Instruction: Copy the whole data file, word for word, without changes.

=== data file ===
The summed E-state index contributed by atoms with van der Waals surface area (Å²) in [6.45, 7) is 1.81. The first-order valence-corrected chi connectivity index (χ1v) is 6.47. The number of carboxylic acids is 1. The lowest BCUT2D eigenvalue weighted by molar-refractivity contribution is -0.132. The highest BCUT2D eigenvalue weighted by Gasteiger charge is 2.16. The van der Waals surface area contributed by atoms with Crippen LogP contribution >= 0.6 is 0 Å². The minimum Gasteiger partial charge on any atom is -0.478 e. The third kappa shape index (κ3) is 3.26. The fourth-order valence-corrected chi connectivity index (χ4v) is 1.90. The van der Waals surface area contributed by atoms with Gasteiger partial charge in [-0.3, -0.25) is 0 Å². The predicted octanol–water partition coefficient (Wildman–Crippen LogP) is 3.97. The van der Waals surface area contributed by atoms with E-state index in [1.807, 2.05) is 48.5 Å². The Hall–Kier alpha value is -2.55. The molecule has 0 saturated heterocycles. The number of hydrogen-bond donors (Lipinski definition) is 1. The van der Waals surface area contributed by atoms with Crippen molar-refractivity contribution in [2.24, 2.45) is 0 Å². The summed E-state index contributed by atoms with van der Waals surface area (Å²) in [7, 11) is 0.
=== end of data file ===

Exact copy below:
The summed E-state index contributed by atoms with van der Waals surface area (Å²) in [6.45, 7) is 1.81. The first-order valence-corrected chi connectivity index (χ1v) is 6.47. The number of carboxylic acids is 1. The lowest BCUT2D eigenvalue weighted by molar-refractivity contribution is -0.132. The highest BCUT2D eigenvalue weighted by Gasteiger charge is 2.16. The van der Waals surface area contributed by atoms with Crippen LogP contribution >= 0.6 is 0 Å². The minimum Gasteiger partial charge on any atom is -0.478 e. The third kappa shape index (κ3) is 3.26. The fourth-order valence-corrected chi connectivity index (χ4v) is 1.90. The van der Waals surface area contributed by atoms with Gasteiger partial charge in [-0.3, -0.25) is 0 Å². The predicted octanol–water partition coefficient (Wildman–Crippen LogP) is 3.97. The van der Waals surface area contributed by atoms with E-state index in [1.807, 2.05) is 48.5 Å². The Hall–Kier alpha value is -2.55. The molecule has 0 saturated heterocycles. The number of hydrogen-bond donors (Lipinski definition) is 1. The van der Waals surface area contributed by atoms with Crippen molar-refractivity contribution in [2.24, 2.45) is 0 Å². The summed E-state index contributed by atoms with van der Waals surface area (Å²) in [7, 11) is 0.